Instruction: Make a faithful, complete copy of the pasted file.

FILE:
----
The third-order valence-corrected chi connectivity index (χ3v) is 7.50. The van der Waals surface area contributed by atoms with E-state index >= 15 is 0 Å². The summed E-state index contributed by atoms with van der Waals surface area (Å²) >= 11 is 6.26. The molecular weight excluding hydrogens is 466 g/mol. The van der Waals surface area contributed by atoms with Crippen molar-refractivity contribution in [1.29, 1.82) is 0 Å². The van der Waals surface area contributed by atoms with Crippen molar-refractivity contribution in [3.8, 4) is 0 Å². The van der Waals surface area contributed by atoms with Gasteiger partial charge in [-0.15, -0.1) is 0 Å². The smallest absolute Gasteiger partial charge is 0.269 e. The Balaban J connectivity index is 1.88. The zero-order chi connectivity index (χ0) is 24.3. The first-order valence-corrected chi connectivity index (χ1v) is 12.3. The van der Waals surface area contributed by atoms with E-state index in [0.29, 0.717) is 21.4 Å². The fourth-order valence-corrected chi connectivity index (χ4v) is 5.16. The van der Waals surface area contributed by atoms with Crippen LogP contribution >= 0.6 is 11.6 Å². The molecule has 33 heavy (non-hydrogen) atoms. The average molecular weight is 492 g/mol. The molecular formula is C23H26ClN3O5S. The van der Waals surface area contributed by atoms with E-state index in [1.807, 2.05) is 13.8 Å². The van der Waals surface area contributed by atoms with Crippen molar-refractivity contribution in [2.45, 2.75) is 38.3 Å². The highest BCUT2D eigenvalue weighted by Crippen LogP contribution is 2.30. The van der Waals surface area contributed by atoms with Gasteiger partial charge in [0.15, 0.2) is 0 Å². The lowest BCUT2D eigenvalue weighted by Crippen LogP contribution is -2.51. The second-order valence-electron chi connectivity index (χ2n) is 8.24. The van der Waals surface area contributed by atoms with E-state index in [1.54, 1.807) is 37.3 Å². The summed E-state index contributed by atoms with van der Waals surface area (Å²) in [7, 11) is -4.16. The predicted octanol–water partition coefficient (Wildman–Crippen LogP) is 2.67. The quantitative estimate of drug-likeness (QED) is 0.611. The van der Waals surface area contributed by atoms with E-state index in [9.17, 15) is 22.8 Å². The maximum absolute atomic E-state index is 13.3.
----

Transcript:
The third-order valence-corrected chi connectivity index (χ3v) is 7.50. The van der Waals surface area contributed by atoms with E-state index >= 15 is 0 Å². The summed E-state index contributed by atoms with van der Waals surface area (Å²) >= 11 is 6.26. The molecular weight excluding hydrogens is 466 g/mol. The van der Waals surface area contributed by atoms with Crippen molar-refractivity contribution in [1.29, 1.82) is 0 Å². The van der Waals surface area contributed by atoms with Crippen molar-refractivity contribution in [3.8, 4) is 0 Å². The van der Waals surface area contributed by atoms with Gasteiger partial charge in [-0.15, -0.1) is 0 Å². The smallest absolute Gasteiger partial charge is 0.269 e. The Balaban J connectivity index is 1.88. The zero-order chi connectivity index (χ0) is 24.3. The first-order valence-corrected chi connectivity index (χ1v) is 12.3. The van der Waals surface area contributed by atoms with E-state index in [0.29, 0.717) is 21.4 Å². The fourth-order valence-corrected chi connectivity index (χ4v) is 5.16. The van der Waals surface area contributed by atoms with Crippen LogP contribution >= 0.6 is 11.6 Å². The molecule has 33 heavy (non-hydrogen) atoms. The average molecular weight is 492 g/mol. The molecular formula is C23H26ClN3O5S. The van der Waals surface area contributed by atoms with E-state index in [1.807, 2.05) is 13.8 Å². The van der Waals surface area contributed by atoms with Crippen molar-refractivity contribution in [2.45, 2.75) is 38.3 Å². The highest BCUT2D eigenvalue weighted by Crippen LogP contribution is 2.30. The van der Waals surface area contributed by atoms with Gasteiger partial charge in [0.15, 0.2) is 0 Å². The lowest BCUT2D eigenvalue weighted by Crippen LogP contribution is -2.51. The second-order valence-electron chi connectivity index (χ2n) is 8.24. The van der Waals surface area contributed by atoms with E-state index in [1.54, 1.807) is 37.3 Å². The summed E-state index contributed by atoms with van der Waals surface area (Å²) in [7, 11) is -4.16. The predicted octanol–water partition coefficient (Wildman–Crippen LogP) is 2.67. The quantitative estimate of drug-likeness (QED) is 0.611. The van der Waals surface area contributed by atoms with E-state index in [9.17, 15) is 22.8 Å². The maximum absolute atomic E-state index is 13.3.